Replication of data is always a fun thing to look at; What is replicating?! Discussions around, How do I get data from server/database A to server/database B or even to server/database C are valid questions and are often asked by management. Often the simple (knee jerk) answer is, just set it up and start replicating. Although Oracle GoldenGate may be simple (for some architectures) to meet the demands of management and the task at hand, problems will arise with the data being replicated.
when problems arise, the need to identify and resolve the replication issue becomes a critical and time consuming task. Oracle GoldenGate provides a few utility to help in diagnosing and resolving replication issues. One such utility is the LogDump utility. The LogDump utility is used to read the local and remote trail files that are used to support the continuous extraction and replication of transaction changes within the database.
Knowing what trail files are used for is part of the battle when troubleshooting replication issues with Oracle GoldenGate. How do we use LogDump to read these trail files? What are we looking for or at in a trail file to understand what is gong on? To answer these questions, we need to start the LogDump utility.
To start LogDump, we just need to be in the OGG_HOME and run the LogDump command. The below code set shows you how to run LogDump.
[[email protected] oggcore_1]$ pwd
[[email protected] oggcore_1]$ ./logdump
Oracle GoldenGate Log File Dump Utility for Oracle
Version 184.108.40.206.0 17185003 17451407
Copyright (C) 1995, 2013, Oracle and/or its affiliates. All rights reserved.
Logdump 22 >
Note: Your LogDump session should start at 1 not 22 (Logdump 22). LogDump remembers session info until you log out of the server.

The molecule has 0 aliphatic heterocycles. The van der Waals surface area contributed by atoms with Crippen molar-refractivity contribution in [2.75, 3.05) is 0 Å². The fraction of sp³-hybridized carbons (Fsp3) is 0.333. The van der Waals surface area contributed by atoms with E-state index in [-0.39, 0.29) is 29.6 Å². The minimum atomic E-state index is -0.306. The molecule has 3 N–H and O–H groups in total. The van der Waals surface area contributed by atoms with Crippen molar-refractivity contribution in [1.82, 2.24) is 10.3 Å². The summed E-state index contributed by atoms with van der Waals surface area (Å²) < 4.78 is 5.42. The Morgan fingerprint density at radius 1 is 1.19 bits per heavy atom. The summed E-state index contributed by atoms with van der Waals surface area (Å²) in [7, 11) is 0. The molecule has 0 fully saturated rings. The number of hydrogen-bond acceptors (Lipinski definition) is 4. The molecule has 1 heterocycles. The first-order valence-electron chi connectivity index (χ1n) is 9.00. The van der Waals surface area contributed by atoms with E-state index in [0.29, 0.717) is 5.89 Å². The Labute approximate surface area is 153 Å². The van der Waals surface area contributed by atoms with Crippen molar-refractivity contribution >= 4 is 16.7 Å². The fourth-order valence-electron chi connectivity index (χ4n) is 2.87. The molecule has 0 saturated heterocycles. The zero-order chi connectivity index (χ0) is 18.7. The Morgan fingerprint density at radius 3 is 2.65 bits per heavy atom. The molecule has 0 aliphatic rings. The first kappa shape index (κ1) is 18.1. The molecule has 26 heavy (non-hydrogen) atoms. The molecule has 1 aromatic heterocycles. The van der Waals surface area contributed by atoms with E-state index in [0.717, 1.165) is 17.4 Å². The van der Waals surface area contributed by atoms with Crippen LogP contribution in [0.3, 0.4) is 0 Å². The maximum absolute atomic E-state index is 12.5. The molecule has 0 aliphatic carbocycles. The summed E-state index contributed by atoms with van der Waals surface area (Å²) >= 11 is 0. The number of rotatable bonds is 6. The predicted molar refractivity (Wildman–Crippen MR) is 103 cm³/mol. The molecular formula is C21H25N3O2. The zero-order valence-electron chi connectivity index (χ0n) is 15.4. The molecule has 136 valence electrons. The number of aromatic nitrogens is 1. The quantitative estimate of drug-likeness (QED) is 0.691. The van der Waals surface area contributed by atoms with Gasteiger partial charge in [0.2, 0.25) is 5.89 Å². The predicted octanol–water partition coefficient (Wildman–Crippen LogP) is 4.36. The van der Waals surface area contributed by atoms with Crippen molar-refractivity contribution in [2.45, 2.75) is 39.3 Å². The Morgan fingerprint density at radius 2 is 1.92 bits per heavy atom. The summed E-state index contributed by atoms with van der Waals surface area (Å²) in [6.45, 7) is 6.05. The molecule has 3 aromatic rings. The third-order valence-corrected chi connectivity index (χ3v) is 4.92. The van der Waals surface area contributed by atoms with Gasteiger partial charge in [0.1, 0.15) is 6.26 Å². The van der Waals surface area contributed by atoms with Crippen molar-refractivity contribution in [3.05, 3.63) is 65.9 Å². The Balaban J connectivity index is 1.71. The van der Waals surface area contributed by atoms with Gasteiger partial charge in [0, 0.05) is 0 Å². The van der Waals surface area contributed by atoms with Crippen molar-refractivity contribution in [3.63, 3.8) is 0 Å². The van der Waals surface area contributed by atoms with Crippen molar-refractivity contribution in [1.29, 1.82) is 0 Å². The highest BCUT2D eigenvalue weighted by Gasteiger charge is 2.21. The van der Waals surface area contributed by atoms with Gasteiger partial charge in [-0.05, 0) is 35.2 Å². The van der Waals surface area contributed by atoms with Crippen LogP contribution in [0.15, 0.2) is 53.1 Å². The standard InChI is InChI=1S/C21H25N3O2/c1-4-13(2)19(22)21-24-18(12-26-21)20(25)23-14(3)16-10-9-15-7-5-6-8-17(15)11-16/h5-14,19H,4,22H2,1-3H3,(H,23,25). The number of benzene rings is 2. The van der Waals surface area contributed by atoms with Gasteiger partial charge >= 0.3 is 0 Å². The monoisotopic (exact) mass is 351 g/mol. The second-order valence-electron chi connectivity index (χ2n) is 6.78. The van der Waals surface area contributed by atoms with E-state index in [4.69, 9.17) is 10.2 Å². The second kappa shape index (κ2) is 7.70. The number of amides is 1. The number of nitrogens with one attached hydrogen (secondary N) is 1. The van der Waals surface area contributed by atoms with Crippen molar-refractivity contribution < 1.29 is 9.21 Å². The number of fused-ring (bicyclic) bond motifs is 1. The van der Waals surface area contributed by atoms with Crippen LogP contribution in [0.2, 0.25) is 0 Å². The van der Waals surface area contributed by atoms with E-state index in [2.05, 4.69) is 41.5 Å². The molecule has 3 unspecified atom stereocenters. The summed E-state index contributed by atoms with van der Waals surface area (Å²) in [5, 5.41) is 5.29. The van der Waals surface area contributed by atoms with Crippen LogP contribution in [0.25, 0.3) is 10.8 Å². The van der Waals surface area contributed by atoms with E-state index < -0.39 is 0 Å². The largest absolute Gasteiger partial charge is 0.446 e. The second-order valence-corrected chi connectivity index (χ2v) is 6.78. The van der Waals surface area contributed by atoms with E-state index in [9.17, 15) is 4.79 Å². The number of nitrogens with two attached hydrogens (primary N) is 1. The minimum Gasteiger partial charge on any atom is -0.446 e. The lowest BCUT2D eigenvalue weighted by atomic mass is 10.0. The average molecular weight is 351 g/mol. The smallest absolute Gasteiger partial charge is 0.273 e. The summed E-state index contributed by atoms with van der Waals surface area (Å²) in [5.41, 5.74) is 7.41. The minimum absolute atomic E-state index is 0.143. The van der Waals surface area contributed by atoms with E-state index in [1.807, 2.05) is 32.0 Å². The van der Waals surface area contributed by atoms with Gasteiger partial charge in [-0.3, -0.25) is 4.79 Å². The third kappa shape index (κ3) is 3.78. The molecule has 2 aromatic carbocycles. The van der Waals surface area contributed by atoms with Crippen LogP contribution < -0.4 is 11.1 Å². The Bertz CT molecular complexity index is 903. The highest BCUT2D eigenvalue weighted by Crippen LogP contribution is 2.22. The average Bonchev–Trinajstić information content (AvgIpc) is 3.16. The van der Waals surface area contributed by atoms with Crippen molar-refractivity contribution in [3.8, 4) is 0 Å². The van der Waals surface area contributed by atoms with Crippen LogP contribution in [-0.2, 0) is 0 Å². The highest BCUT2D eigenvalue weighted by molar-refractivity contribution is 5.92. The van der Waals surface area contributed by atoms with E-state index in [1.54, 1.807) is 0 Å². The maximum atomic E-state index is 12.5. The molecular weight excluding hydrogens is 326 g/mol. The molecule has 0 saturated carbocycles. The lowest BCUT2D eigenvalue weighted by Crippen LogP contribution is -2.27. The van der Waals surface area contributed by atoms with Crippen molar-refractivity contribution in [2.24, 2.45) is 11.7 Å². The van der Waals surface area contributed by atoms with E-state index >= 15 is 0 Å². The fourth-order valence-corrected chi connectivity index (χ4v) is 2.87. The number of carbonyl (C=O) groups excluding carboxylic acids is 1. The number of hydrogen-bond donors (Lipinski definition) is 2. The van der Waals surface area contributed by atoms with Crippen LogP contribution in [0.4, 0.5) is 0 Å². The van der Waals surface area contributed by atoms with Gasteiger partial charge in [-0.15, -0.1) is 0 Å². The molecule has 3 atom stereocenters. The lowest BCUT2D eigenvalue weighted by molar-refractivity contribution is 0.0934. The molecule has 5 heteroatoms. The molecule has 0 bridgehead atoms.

Once LogDump has been started, we need to open a trail file and setup how we want the information to be displayed. Commands for LogDump can be displayed by using the “help” command. In the following code block, we see that we are opening a local trail (lt) file and setting a few environment options.
Note: Trail files (local and remote) normally are pre-fixed with two (2) letters followed by a six ( 6 ) digit string. In new environments trail files will start with (prefix)000000 (lt000000 or rt000000).
Logdump 15 >open ./dirdat/lt000000
Current LogTrail is /oracle/app/product/12.1.2/oggcore_1/dirdat/lt000000
Logdump 16 >ghdr on
Logdump 17 >detail on
Logdump 18 >detail data
Logdump 19 >usertoken on
Logdump 20 >
The “help” command inside of LogDump provides more options. The options that we are using in this example are:
- ghdr on = toggle header display on | off
- detail on = toggle detailed data display (on | off | data)
- detail data = toggle detailed data display (on | off | data) (repeated this just to make sure)
- usertoken on = show user token information (on | off| detail)
With the LogDump environment set, we can now use the “next (n)” command to see the information in the trail file.
Logdump 20 > n
Once the header output is displayed, we need to understand how to read this information. Image 1 provides us with a quick explanation of each major component within a trial file transaction. We can see the following items for a transaction in trail file (lt000000):
- Header Area: Transaction information
- Data/Time and type of transaction
- Object associated with the transaction
- Image of transaction (before/after)
- Columns associated with the transaction
- Transaction data formatted in Hex
- Length of the record
- ASCII format of the data
- Record position within the trail file (RBA)
Image 1: Header Information
At this point, we maybe asking: Why is this important? Understanding the trail files and how to find information within the trail files is an important part of troubleshooting the Oracle GoldenGate environment.
Example: If a replicat abends and we need to start the replicat from a given RBA. Being able to identify the first, next and last RBA in the trail file is helpful in understanding why the abend happened and identifying a starting point to restarting successfully.
In the end, the Oracle GoldenGate environment can be simple yet complex at the same time. Understanding the different components of the environment is very useful and worth the time involved to learn it.